Russian President Vladimir Putin knows that the abject failure of his “special military operation” in Ukraine now represents the greatest threat he has ever faced to his own regime security.
The Department of Defense estimates that over 80,000 Russian soldiers have been killed or wounded in a war, which Putin said would last days but is now in its seventh month. Ukraine’s blistering counteroffensive in Kharkiv, which featured crossing the strategic Oskil river, has cornered Putin.
Putin has been forced to rely on North Korea for artillery and Iran for drones. The Kremlin has reportedly sent prisoners from Russian jails as well as mercenaries from Chechnya and the Wagner Group to fight in Ukraine.
Putin has long since suppressed liberal, democratic forces in Russia. But he’s on the hook to explain to ultra nationalist Russian hawks why the Kremlin failed to topple a government Putin nonsensically claimed was a Nazi existential threat to the motherland.
Fearing Ukrainian forces have the potential to fulfill President Zelenskyy’s mission of liberating Crimea and Donbas, Putin announced a mobilization for the first time since World War II. He also dangerously escalated bellicose threats including to use nuclear weapons to defend Russian territory.
Putin’s plans to annex four regions of Ukraine (Donetsk, Luhansk, Kherson, and Zaporozhia) because the Kremlin can avoid losing to Ukraine only by framing the Kremlin’s brutal war of aggression as a defensive war on Russian territory.
Putin is pursuing this strategy of brinkmanship because he has run out of other options and fervently believes he can deter the U.S. and NATO from providing Ukraine with the diplomatic support and weaponry Ukraine needs to recapture its rightful territory.
“This is not a bluff,” Putin claimed.
Putin knows that his prior threats to use nuclear weapons if Russian territory were attacked have deterred the Biden administration from providing long range artillery, enforcing a no-fly zone, and supporting Poland’s offer to supply Ukraine with MiG fighter aircraft.
Speaking at the U.N. this week, President Biden emphasized the U.S. commitment to support democracies around the world. Sitting squarely on the geopolitical fault line between Putin’s authoritarian kleptocracy and democracy, Ukraine is in desperate need of three lines of U.S. support.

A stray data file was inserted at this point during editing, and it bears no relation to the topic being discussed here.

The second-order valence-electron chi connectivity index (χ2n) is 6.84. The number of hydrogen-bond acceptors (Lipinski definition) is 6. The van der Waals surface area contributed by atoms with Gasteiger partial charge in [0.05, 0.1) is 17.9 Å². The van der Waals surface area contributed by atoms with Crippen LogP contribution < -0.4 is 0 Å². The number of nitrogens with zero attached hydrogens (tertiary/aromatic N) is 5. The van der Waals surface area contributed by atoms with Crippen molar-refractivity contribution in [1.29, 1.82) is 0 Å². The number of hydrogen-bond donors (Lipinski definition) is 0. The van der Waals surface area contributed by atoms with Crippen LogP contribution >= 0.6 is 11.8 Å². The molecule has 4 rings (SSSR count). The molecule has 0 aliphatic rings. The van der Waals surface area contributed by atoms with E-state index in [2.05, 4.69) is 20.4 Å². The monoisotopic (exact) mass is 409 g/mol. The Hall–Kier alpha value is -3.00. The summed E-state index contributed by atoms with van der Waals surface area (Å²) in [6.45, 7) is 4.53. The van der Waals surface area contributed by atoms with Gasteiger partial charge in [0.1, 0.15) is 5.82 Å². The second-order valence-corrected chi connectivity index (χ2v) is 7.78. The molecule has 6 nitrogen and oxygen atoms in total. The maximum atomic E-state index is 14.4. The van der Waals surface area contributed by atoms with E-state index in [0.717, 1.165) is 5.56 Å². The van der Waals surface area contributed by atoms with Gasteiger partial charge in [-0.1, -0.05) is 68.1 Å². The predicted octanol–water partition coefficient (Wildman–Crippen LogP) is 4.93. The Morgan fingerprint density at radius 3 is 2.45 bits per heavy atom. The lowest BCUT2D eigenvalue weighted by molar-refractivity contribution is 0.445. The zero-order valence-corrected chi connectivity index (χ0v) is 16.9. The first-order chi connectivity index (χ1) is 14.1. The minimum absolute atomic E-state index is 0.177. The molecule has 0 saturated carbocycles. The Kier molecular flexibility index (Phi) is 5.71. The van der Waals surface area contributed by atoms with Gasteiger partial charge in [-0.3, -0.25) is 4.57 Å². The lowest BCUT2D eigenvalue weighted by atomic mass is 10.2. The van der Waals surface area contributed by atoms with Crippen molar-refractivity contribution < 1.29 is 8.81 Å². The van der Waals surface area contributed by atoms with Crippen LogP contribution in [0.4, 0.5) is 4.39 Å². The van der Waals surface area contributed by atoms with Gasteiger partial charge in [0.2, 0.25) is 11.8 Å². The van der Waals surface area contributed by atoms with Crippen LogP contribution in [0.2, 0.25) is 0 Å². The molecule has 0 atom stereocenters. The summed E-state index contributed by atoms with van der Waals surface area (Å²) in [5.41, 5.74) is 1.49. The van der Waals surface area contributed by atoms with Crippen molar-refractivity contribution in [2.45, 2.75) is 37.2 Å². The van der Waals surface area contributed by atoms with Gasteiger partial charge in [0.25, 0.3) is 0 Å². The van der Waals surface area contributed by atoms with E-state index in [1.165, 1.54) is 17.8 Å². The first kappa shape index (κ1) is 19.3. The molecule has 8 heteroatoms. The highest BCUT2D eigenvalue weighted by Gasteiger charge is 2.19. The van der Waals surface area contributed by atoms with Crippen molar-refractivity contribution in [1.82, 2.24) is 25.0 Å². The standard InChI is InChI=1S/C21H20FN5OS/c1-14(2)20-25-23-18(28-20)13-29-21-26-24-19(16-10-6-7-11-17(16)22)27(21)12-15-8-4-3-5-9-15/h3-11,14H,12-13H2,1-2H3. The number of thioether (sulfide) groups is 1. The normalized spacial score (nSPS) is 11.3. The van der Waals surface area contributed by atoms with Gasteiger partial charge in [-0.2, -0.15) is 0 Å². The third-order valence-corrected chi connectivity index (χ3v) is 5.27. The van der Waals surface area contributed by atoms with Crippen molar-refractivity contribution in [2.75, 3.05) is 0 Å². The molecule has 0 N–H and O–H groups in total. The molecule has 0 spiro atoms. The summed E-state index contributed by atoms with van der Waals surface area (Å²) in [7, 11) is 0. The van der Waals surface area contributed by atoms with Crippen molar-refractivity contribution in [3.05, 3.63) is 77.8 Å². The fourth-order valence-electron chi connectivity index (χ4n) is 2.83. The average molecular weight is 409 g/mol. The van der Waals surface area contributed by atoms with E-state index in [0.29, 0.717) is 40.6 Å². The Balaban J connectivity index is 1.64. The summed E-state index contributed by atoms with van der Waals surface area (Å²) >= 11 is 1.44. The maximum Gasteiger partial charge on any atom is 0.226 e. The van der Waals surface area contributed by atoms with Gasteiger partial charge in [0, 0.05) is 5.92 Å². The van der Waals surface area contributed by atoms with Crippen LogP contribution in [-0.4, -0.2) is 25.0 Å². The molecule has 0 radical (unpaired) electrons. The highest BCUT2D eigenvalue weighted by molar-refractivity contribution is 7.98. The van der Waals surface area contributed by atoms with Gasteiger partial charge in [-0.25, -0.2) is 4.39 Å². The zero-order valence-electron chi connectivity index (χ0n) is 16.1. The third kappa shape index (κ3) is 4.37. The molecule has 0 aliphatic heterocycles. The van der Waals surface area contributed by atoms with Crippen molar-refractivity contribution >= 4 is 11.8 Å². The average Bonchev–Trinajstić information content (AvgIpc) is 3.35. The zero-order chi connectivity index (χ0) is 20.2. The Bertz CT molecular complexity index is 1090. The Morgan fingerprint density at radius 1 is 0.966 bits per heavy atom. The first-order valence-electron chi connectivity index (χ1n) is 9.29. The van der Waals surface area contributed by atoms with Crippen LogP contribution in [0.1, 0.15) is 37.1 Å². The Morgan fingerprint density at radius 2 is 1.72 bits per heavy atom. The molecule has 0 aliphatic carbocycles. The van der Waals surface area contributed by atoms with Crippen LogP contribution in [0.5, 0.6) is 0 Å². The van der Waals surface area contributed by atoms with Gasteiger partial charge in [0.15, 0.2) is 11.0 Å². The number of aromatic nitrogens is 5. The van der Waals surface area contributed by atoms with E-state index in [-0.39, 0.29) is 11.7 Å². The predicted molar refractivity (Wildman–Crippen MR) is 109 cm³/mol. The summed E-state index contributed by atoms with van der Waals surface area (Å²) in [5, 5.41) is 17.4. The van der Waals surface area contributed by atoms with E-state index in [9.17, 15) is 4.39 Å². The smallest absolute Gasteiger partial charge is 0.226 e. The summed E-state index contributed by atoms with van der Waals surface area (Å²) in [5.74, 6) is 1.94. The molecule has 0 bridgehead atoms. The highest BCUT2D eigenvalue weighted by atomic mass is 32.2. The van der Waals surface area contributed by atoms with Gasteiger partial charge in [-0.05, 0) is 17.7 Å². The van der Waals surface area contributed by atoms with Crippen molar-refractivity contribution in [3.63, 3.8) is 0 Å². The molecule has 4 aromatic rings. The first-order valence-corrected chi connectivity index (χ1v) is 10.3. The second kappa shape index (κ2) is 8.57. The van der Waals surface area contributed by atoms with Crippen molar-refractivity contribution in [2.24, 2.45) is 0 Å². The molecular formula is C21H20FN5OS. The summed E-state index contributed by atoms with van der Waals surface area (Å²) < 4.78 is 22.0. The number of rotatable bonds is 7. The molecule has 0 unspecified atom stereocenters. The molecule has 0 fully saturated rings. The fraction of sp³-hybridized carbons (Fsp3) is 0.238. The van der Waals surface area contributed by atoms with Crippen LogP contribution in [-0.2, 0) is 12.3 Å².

First, from the onset of Putin’s military buildup even before the Kremlin launched its barbaric war of aggression, the Biden administration has sought to own the narrative, including by declassifying intelligence about Russia’s nefarious plans and intentions.
Now, Secretary of State Antony Blinken and his team must vociferously expose Putin’s duplicitous tactics.
Whatever Putin wishes to call those four regions Russia plans to annex illegally, they were and will always remain Ukrainian territory. Ukraine has every right to fight for them with NATO’s material support.
Second, now is not the time as Prime Minister Margaret Thatcher famously counseled President George H. W. Bush on the eve of the Gulf War to liberate Kuwait, to “go wobbly.” The U.S. and NATO must continue to serve as the arsenal of democracy and ensure Ukraine’s brave soldiers have the weapons needed to carry on their righteous fight.
Third, the U.S. must use back channel communication with the widest spectrum of Russian officials to emphasize Russia’s use nuclear weapons would invoke NATO Article 5. And the U.S. intelligence community needs to report on Russia’s military command and control and assess with the greatest precision and alacrity, whether his own chain of command would follow an order to launch tactical nuclear weapons if Putin indeed seeks this Pyrrhic victory.
The U.S. and its NATO allies must demonstrate to Putin their resolve to call the Kremlin’s bluff and resist snatching defeat from the jaws of victory.
Ukraine’s sovereignty and the cause of democracy, which the Biden administration has emphasized is so central to its foreign policy, are hanging in the balance.